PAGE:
China’s sway over battery manufacturing reflects its long-term strategy. Its poster child is CATL, Contemporary Amperex Technology. Founded in 2011 in the mountainous eastern fishing town of Ningde, the company owes a large part of its success to government protectionism. In 2015, as China was pouring billions into its electric vehicle market, the government suddenly announced a list of approved battery-makers who were eligible for subsidies, none of which were foreign. This was a boon to domestic businesses: CATL grew from producing 6.2GWh worth of batteries in 2016 to 34GWh last year — a third of the global market. Now the biggest producer in the world, it has contracts with Daimler, BMW and Tesla among others. Beijing dominates the supply chain from the mines in the DRC to the final production of lithium-ion batteries. Its companies control more than 85 per cent of the world’s refined cobalt chemical capacity, essential for most lithium-ion batteries. It also mines almost all of the world’s rare earth minerals, which are used in electric motors and wind turbines. Making an electric vehicle without involving China is almost impossible.

(b) Then there is the beneficial effect of China's mega-scale manufacturing appetite and capacities.

China’s manufacturing prowess has helped to drive down the global cost of batteries, making electric cars more competitive. This echoes what has happened with other clean energy technologies, from solar panels to polysilicon production: subsidies led to overcapacity and a rush to produce, and ended up with China dominating global markets. The cost of lithium-ion batteries today is just one-seventh what it was a decade ago, according to Bloomberg New Energy Finance.

(c) There are those where the impacts will be uncertain and mixed, 

One of Xi’s pet projects is the Global Energy Interconnection — a network of high-voltage transmission lines that would span the globe. The project envisages cheap electricity being shipped around the world — from dams in Congo to Europe. It is headed by Liu Zhenya, the former chief of State Grid, who describes it as the “internet of energy”. While the Global Energy Interconnection will take decades to build, it signals how Chinese policymakers are thinking about the new global order. “The idea is to connect countries with [clean energy] resources, with those that have the demand,” explains Xu Yi-chong, author of Sinews of Power: The Politics of the State Grid Corporation.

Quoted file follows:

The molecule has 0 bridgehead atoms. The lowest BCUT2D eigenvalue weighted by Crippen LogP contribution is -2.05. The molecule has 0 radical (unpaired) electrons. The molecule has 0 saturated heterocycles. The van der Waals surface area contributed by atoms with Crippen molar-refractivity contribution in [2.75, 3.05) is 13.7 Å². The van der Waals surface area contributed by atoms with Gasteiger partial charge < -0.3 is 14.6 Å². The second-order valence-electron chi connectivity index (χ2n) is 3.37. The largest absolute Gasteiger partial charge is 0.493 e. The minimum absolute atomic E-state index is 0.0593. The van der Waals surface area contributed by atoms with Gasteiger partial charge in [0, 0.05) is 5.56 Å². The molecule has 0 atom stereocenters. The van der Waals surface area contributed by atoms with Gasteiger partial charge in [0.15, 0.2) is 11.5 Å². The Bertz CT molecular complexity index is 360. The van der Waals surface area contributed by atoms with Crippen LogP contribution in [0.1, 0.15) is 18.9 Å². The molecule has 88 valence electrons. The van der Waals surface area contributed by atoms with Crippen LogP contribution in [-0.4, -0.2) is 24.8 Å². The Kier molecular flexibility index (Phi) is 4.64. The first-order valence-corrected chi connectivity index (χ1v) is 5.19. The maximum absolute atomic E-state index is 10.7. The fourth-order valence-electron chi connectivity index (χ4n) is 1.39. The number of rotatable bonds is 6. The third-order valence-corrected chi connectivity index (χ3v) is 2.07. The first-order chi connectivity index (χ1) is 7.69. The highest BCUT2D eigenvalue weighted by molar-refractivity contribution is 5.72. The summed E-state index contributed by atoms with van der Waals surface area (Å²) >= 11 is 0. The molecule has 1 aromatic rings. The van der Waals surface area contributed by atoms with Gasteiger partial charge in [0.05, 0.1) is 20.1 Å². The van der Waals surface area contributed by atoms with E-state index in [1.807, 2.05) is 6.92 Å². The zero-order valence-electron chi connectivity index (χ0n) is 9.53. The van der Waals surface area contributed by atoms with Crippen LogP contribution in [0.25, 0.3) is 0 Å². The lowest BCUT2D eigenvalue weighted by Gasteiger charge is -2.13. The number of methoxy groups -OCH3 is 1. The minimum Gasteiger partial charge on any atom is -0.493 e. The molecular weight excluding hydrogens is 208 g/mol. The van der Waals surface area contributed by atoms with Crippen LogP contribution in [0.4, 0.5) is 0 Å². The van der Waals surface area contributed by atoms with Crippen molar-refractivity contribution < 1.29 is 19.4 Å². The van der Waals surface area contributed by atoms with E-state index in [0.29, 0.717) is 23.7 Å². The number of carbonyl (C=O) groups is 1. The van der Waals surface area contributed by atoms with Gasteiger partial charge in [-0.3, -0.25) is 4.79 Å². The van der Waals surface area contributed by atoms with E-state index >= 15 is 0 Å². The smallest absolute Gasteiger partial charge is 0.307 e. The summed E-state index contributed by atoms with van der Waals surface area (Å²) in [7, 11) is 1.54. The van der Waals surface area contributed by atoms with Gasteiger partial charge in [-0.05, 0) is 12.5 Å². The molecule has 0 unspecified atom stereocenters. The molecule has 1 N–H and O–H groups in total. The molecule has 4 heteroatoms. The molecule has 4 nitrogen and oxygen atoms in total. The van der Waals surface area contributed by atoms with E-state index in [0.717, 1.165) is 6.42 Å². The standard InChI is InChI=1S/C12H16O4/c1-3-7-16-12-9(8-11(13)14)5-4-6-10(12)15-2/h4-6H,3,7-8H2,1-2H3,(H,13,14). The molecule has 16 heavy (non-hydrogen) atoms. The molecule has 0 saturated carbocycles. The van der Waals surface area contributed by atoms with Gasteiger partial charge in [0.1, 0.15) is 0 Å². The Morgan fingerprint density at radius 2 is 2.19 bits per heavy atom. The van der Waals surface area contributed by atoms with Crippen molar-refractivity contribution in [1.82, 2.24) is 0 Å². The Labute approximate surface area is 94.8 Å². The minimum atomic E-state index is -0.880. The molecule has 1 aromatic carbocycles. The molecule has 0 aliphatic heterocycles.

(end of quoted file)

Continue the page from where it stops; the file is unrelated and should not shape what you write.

(d) Finally, the energy transition could end up disproportionately benefiting the Chinese companies.

Jonas Nahm, assistant professor of energy at Johns Hopkins University, says new US climate targets could benefit Chinese companies: “This administration is caught in a pickle, which is that all of the climate goals that are being promised will rely on China, at least in the short term.” Other global leaders face a similar quandary: as they invest more in the energy transition, some of that money will filter back to China. “This is prompting a lot of anxiety, especially amid this proliferation of net-zero commitments,” says Van de Graaf, “because other countries, such as Japan, the US and the EU, will make a transition that is very costly, and the economic benefit of that will be reaped disproportionately by China.”

6. There is also the point about the ingredients for commercialisation of innovations,

Steven Chu, former US energy secretary... believes that the US — which could see as much as $2tn invested in climate initiatives proposed by President Joe Biden — still has an edge in innovation. “I personally think [the most innovation] is still in the United States, in terms of laboratory innovation in new batteries,” he says. “But then it really is a matter of how you get that invention and discovery . . . to become large-scale manufacturing. And that’s where China excels.”